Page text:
Copernicus discovered that study participants who scored "high" in cross-category personal influence were three times more likely to have posted a comment to a blog they regularly read and/or write their own blog than people who scored "low."

Though many previous studies demonstrated the wide-spread awareness of blogs and varying levels of participation, no other study done to date has included direct measures of personal influence.

"Many marketers pushed their brands into the blogosphere based on the assumption that bloggers and 'influentials' are one-and-the-same person," explains Kevin Clancy, Ph.D., Chairman of Copernicus. "Now they'll have some definitive evidence that suggests a strong relationship between blogging behavior and personal influence across a broad range of categories."

According to Peter Krieg, President and CEO of Copernicus, most marketers know that in the increasingly important word-of-mouth channel, "the messenger carries more weight than the actual message." As a result, they regularly seek out "influentials," also known as the people who tell friends and neighbors what and where to buy and have an impact on an increasing number of purchase decisions.

"And these influentials we've found are more engaged with blogs."

Adds Krieg: "Reaching influentials via blogs--a medium created to disseminate opinions and recommendations--makes it all the easier to share and spread information about your brand."

While marketers may not reach a sizable portion of the potential market for a product or service directly through blogs, they can still impact their purchase decisions indirectly by getting to the influentials:

A combined 77% of the study participants who scored "high" in terms of cross-category personal influence also scored "high" in blogging engagement.

In contrast, 62% of those who scored "low" on cross-category personal influence reported that though they know about blogs, they don't read them on a regular basis.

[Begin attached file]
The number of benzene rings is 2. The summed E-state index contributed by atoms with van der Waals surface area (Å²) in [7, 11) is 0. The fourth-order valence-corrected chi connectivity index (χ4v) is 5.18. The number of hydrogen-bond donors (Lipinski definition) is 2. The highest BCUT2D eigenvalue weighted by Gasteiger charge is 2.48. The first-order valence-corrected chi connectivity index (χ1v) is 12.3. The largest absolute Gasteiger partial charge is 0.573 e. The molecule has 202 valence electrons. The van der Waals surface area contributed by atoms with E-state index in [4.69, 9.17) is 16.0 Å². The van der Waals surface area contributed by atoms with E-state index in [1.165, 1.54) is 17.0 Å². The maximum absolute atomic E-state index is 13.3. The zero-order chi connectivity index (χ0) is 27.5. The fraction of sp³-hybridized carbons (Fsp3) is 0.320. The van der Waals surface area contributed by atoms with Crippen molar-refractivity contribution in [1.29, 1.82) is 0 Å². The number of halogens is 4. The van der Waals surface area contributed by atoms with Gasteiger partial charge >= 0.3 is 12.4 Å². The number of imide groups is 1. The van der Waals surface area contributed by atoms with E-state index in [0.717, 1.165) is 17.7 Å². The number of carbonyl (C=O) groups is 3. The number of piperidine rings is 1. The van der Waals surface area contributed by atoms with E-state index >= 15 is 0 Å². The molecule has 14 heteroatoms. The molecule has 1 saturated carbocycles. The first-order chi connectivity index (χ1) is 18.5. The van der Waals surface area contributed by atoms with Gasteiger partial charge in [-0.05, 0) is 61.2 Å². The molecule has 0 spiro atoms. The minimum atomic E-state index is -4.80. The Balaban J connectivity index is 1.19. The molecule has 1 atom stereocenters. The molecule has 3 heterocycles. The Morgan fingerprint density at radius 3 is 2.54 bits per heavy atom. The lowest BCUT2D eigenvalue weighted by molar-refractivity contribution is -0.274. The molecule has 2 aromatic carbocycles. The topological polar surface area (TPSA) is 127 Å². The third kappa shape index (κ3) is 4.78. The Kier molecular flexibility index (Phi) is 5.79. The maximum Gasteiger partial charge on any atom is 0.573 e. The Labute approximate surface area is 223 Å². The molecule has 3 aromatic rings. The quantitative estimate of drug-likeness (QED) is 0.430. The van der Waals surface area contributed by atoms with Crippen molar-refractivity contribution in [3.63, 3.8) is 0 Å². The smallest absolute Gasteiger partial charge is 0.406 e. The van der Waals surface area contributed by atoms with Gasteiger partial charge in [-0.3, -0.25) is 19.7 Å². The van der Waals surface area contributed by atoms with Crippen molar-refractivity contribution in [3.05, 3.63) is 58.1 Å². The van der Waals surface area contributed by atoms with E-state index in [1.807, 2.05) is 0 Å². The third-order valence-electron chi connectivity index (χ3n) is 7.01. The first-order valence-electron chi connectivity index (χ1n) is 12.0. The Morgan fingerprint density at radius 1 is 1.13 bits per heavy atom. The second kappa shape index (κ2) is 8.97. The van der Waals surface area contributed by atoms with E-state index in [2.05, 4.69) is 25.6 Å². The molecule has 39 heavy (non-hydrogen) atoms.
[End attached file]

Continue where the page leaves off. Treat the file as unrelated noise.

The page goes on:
Copernicus also found a particularly strong relationship between blogging behavior and personal influence in selected categories. For example, take computers: among those who scored "low" in blogging engagement, only 23% agreed with the statement "I have a lot of opinions about computers and can often persuade other people to accept my point of view." In contrast, among those who scored "high" on blogging engagement, 59% agreed. See chart for the top 7 categories with the biggest differences.
Interacting with those most likely to influence the personal decisions of others in a medium in which they more actively engage can boost the effectiveness of word-of-mouth marketing efforts, says Clancy.

Other interesting early findings from the study include:

Of the demographic characteristics Copernicus examined, only age proved predictive of blogging behavior. As age increases, the level of blog engagement decreases.

Younger men tend to have a higher level of cross-category personal influence compared to other groups.

Those with a high level of cross-category personal influence spend twice as many hours reading blogs each week as those with a low level--6 hours vs. 3 hours.

Copernicus will present the full findings of the study in a webcast on July 14. Visit to register.